You can never gather too much information or make too many photographs at the scene of accident, so make sure that you have everything you might need to help benefit your claim before leaving the scene. Regardless, please be sure to adequately photograph the damage to the vehicles involved in the accident.
Preserving Evidence of Your Injuries
Photographs of Your Injuries
In addition to taking photographs at the scene of an accident, you should also preserve evidence of your injuries by taking photographs of the affected body parts. Demonstrative evidence of the progression of your injuries can be an extremely effective way of showing how this accident affected you and your body.
You should begin taking photographs of your injuries on the date of the incident and continue until you are fully healed because bruises, lacerations or fractures look very different on the first day than they do several months later. If you have a laceration that needs sutures, you will want to be able to show what the wound looked like before the sutures, with the sutures and after sutures were taken out as scar tissue forms. If you have bruising or burns, you will want to take photographs of the bruise or burn as it goes through various degrees of discoloration. Fractures often require casts, braces, crutches, etc., so take photographs of everything that you were forced to use in order to make a full recovery.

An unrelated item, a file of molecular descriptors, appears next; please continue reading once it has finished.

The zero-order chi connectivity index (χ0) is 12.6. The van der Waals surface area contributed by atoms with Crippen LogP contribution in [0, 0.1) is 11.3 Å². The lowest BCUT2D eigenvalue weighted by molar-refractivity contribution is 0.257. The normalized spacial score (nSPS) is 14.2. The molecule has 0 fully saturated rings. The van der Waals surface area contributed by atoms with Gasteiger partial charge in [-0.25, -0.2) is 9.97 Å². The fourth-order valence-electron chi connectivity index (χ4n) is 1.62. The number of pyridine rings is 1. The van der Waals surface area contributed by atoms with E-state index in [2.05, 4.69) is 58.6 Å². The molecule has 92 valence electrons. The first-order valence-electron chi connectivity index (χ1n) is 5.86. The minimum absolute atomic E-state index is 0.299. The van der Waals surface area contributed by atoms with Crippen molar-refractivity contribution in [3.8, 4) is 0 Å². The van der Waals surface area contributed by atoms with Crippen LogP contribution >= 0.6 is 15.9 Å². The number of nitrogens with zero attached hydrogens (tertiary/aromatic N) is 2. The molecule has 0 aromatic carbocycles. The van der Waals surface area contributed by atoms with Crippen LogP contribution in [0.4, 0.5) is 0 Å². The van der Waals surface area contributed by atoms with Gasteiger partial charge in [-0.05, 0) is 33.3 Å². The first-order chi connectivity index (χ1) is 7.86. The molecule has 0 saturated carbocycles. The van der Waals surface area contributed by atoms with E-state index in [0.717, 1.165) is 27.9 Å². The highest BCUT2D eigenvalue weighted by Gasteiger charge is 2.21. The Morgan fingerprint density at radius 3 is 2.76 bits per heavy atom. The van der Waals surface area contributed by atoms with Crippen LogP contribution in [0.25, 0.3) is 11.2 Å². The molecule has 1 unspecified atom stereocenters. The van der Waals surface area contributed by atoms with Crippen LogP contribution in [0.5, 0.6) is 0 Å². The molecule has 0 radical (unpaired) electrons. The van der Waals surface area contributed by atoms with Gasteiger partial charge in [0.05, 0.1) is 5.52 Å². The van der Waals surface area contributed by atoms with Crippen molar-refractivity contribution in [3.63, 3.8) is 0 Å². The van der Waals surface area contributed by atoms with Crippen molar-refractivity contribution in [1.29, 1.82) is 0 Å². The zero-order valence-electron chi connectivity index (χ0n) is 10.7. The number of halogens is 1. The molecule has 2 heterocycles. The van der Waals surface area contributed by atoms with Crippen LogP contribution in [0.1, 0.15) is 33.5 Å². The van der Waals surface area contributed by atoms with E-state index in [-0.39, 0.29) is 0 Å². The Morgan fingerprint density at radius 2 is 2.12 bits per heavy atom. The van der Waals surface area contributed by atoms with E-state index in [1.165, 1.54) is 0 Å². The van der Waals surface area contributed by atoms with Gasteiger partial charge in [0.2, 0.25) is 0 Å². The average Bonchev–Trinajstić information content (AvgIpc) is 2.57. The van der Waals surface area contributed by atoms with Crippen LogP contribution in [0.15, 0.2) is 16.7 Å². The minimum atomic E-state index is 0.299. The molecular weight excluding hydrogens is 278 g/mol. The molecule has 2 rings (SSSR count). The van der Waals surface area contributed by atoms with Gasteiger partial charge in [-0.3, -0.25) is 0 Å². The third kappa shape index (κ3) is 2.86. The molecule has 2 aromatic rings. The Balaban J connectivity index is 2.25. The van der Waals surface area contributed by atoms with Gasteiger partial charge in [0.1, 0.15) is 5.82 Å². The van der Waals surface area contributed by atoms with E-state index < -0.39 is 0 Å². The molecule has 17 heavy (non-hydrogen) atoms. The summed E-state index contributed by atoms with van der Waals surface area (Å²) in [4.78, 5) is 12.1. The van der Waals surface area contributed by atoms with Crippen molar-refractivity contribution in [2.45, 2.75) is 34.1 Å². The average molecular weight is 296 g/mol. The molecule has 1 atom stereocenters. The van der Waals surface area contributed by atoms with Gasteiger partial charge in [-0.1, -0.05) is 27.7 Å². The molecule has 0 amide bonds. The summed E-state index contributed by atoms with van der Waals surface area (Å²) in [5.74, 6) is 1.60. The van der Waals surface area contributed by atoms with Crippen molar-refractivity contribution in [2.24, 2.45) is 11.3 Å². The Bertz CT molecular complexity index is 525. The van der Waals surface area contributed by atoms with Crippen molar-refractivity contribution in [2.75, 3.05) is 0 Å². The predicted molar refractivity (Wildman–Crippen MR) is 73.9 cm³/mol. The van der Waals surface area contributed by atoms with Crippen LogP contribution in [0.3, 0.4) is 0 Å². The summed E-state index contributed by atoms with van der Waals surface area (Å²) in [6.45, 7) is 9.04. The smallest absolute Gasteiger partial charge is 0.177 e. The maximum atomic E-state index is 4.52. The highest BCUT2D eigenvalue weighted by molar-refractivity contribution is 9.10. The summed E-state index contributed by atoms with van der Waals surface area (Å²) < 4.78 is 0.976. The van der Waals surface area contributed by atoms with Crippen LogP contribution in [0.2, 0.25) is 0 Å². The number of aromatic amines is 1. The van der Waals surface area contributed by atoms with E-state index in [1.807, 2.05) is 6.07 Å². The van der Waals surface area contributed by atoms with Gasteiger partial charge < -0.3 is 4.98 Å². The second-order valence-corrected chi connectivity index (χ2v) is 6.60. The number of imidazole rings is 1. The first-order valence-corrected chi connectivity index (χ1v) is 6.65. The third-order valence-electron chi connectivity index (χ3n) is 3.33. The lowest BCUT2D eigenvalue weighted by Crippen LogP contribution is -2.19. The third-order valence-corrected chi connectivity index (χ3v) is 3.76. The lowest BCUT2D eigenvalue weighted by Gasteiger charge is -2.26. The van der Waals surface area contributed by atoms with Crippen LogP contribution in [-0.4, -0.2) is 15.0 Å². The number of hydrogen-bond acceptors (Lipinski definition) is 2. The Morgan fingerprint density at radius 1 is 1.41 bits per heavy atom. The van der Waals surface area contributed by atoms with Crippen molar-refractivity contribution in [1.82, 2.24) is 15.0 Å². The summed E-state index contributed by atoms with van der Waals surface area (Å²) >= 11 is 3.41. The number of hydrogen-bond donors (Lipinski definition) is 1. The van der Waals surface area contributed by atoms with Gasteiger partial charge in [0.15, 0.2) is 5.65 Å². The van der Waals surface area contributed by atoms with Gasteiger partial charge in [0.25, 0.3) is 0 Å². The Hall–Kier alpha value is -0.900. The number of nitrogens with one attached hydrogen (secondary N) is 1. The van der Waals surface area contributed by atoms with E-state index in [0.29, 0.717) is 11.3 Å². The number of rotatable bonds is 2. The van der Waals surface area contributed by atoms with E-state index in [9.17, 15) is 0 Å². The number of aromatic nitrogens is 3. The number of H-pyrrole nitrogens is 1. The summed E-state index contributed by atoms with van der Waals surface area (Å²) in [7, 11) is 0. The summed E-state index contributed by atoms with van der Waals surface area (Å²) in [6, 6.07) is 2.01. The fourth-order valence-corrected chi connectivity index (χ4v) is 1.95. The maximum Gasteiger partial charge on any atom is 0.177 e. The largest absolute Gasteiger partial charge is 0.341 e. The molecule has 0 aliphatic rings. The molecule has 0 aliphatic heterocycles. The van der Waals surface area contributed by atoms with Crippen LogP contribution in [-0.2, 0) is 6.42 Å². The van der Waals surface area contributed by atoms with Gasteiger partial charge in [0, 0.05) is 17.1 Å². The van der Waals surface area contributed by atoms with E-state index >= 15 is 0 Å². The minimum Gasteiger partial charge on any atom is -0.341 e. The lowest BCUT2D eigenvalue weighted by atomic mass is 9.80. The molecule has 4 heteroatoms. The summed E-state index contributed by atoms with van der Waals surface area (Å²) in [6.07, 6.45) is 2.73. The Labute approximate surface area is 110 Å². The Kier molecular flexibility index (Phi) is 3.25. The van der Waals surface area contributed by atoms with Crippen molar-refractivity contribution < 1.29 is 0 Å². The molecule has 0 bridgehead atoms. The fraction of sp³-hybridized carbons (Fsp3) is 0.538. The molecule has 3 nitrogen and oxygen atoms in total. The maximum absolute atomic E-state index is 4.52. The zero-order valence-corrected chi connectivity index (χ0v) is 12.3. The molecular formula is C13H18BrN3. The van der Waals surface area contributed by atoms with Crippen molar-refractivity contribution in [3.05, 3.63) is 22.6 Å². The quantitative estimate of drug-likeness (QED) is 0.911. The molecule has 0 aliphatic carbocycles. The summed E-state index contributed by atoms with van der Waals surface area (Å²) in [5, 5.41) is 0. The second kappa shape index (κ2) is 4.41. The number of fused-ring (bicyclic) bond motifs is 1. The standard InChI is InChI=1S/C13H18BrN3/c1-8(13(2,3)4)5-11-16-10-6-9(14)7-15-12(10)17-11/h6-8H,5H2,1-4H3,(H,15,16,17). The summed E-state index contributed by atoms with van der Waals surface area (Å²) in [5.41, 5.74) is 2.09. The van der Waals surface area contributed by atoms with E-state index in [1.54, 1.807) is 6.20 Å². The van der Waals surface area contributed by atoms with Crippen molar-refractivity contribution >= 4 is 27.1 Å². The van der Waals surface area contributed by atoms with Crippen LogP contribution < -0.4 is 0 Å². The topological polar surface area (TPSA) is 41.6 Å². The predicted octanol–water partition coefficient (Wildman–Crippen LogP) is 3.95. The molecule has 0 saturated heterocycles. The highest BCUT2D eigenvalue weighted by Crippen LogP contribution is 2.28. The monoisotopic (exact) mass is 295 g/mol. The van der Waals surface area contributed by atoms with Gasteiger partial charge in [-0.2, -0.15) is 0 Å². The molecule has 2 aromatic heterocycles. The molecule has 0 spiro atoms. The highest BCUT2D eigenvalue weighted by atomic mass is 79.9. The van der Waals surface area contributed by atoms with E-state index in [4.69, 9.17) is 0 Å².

As your injuries progress, it may be useful to have a friend or family member film you during your daily routine. These are called “day-in-the-life” videos, and they can be quite effective in demonstrating your injuries to a third party if they are done effectively. However, you should avoid being overly cinematic with the video or putting on a performance for the camera. This will only distract viewers and/or give them the wrong impression about your injuries, which can be extremely detrimental to your case. Focus these videos on tasks that you would ordinarily complete with ease but now cause you great difficulty because of your injuries.
For example, if you injured your shoulder and you have difficulty lifting your arms, you might have someone take a video of you attempting to brush your hair. Likewise, if you injured your hand and notice that it requires a lot of effort for you to open a can, you may want to have someone document your struggle to complete that task. If you are undergoing physical therapy and the therapist has provided you with home exercises that cause you pain or discomfort, have someone take a video of you completing these exercises for evidentiary purposes.
What Should I Do With All of this Evidence?
Evidence of the accident scene, such as photographs, videos, witness statements and property damage appraisals, should be duplicated, and copies can eventually be included in your demand package.
It is advisable to send all photographs and videos of your injuries together with your demand letter when you have fully healed because the insurance adjuster is likely handling hundreds of claims and may forget about the progression of your injuries if these items are sent piecemeal. It is far more impactful for them to have the complete picture of your recovery period all at once than to have them go through months of data that you have collected and sent to them periodically.